Good afternoon lovely choir – I hope you all had a great week, and are enjoying your weekend so far. We had a great rehearsal on Wednesday, covering a lot of music, and we’ll continue to build on this over the next couple of weeks.
What we did on Wednesday 1st February
A good start to Movement V Ihr habt nun, both with the learning of notes and way we produced the sound (m.v. – mezza-voce, or ‘half-voice’), which created a beautifully sweet sound. We did a little bit with the phrasing too, including giving direction to the suspensions, such as in the Soprano part in bars 22 and 23. We focused on the lovely melodic lines in bars 35 and 36, and then finished the movement with a flourish, while making sure the notes were accurate.
After this we started on Movement VI Denn wir haben, “do”-ing our way through learning the notes, and keeping the rhythm absolutely metronomically precise. We practiced the entries at bars 18, 20 and 22, making sure the notes were accurate. Again, enjoy the suspensions at Letter B in the Tenor part. We then did the join at bar 69 zu der Zeit der letzen Posaune, focusing on the dynamics, accents, and text, building up the intensity. After the break we worked on the turbulent ‘Vivace’ section at bar 82, learning the notes and putting the aggression into the music. It was great to look at the pairings of voices, such as the Sops and Altos on the triplets, and the Altos and Tenors from page 65 to 66. We also looked at the notes on pages 69 and 70, and the dialogue between the upper and lower voices. We also looked at the start of the Fugue (bar 208), learning the subject and then the counter-subject in the Alto line.
To end the rehearsal, we did some excellent work on Movement VII Selig sind die Toten, starting with learning the main melody, first heard in the Sopranos. We note-bashed the first section, and then worked on the ethereal atmosphere of Letter B. We finished by singing through until bar 100.
What we will do on Wednesday 8th February
We’ll begin with the opening of Movement VI Denn wir haben, putting the text to the notes we learnt, and then move on to a complete sing through of Movement VII Selig sind die Toten, before working from where we got to last week (bar 103). We’ll finish by singing through, and working on, Movement II Denn alles Fleisch, which we’ll be performing at the Chipping Norton Music Festival.
Just as a heads-up: on Wednesday 15th February we’ll be having a tutti rehearsal on Movement III Herr, lehre doch mich from Letter E (the only section we haven’t covered), and then some tutti work on the Fugue (bar 173). After the break we’ll be splitting off into sectionals for the Fugue in Movement VI Denn wir haben, bar 208.
The complete Marked Score is now below so do go through and put the new markings in, as well as any you may have missed before.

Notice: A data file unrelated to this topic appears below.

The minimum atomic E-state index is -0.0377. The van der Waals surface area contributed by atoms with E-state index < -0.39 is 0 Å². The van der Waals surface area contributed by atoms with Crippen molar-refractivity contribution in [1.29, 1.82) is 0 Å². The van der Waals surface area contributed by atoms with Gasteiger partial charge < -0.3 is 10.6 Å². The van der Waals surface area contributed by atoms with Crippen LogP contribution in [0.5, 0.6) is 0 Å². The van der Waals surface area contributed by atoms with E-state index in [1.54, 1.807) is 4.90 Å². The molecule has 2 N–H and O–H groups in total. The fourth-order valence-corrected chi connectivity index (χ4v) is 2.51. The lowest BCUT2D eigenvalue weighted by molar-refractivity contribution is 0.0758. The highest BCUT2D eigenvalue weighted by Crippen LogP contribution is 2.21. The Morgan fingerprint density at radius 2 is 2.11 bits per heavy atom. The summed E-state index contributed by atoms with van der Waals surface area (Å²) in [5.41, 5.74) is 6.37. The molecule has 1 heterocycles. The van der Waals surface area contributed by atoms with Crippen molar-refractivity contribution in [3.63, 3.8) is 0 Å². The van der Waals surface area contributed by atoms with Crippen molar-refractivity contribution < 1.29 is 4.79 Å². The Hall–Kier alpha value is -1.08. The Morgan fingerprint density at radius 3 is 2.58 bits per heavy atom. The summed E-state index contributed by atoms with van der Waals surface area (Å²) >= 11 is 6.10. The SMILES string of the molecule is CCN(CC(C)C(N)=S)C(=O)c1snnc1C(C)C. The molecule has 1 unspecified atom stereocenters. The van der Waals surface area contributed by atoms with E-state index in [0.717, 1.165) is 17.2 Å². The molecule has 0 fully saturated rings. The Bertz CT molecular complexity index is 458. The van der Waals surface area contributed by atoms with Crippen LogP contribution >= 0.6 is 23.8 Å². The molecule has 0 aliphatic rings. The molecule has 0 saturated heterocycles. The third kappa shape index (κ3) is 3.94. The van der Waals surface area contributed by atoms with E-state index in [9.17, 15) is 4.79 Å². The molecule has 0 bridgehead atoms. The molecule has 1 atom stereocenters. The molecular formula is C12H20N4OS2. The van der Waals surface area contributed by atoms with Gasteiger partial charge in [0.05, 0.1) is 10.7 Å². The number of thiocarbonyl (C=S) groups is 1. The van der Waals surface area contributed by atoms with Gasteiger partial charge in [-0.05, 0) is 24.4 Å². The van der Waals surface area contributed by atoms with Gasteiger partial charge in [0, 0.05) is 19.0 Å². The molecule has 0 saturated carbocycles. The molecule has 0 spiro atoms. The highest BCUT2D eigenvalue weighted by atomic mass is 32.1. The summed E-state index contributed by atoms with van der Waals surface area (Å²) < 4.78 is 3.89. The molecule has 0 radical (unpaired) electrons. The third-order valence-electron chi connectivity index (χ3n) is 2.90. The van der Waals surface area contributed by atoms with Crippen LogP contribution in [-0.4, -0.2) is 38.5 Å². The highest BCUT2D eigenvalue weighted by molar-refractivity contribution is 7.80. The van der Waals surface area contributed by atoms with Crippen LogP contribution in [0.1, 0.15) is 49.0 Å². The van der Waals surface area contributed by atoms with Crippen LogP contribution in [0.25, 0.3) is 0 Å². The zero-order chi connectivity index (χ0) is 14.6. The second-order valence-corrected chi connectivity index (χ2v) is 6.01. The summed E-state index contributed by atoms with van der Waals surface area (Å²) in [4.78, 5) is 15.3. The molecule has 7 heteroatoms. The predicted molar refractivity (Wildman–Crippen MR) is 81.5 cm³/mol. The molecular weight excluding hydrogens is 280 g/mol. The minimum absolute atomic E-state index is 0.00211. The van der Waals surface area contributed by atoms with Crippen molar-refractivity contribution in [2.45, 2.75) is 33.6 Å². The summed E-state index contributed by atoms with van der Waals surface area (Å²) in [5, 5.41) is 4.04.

(Due to the size of the original file I’ve had to compress it. If anything is unclear, do email me and I’ll send you a link to the large 145MB original version!)
There are many fabulous recordings of this piece, including this one by the late great Bernard Haitink.
However, we’re doing an incredible version for chamber orchestra, with our friends from the Adderbury Ensemble. In this chamber arrangement, the arranger (Joachim Linckelmann) keeps all of the wonderful colours and atmospheres of the original orchestration, but reduces the orchestra to a manageable size. This is my recommended recording, and you can listen HERE.
Fortunately, there are plenty of resources out there to assist you in your learning – please take the time to listen to the learning tracks, and to digest this piece properly; it’s tricky, and you’ll need to be on it.
We’ll be doing lots of work on the German pronunciation, and will be getting some coaching through the rehearsals too. However, you can make a good head-start on it by listening to this Pronunciation Guide.
These learning tracks are great as they are real singers amplified for the respective voice parts! It may help you to have real singers leading your learning, and it’s free! Just be aware that the ‘wobble’ on each voice can be quite pronounced (great for Brahms, but can lead to slightly flat singing if you slow it down).
John Fletcher Music
Another great aid in learning, particularly as you can isolate your part or have all parts together. The sound is clear and easy to pick up, but it doesn’t do text. Check it out here.
The most flexible option here as you can speed it up/slow it down, get certain voices to become more prominent, and it has a click track to help you keep in time. However, it’s the most rudimentary sound of the lot, so try not to sound too ‘computer-like’. Have a look.
This is by no means an exhaustive list, so if you find these don’t help then feel free to do your own digging. The most important thing is that you engage with this, and put the time in at home to learn it. We all saw the difference it made over 3 days for the Christmas concert... imagine how incredible you’ll sound if you start now!
BBC Singers Performing Brahms
The BBC Singers are performing the two-piano version of the Brahms Requiem on Friday 10th February at St Martin in the Fields. If you’d like to go along to pick up tips and hear it live, or just want an excuse to go down to London, you can find out more HERE.
This Week’s listening
This week I thought I’d share with you a piece I’m doing with another choir this term – part of our newCHOIR programme “They That Go Down To The Sea”. It’s a piece by Finnish composer Jaakko Mäntyjärvi, paying homage to the sinking of the ferry Estonia in 1994, called Canticum Calamitatis Maritimae. It’s a very powerful and moving piece, as well as being fairly fiendish to sing... an absolutely incredible work, I highly recommend a listen HERE.
See you on Wednesday 1st.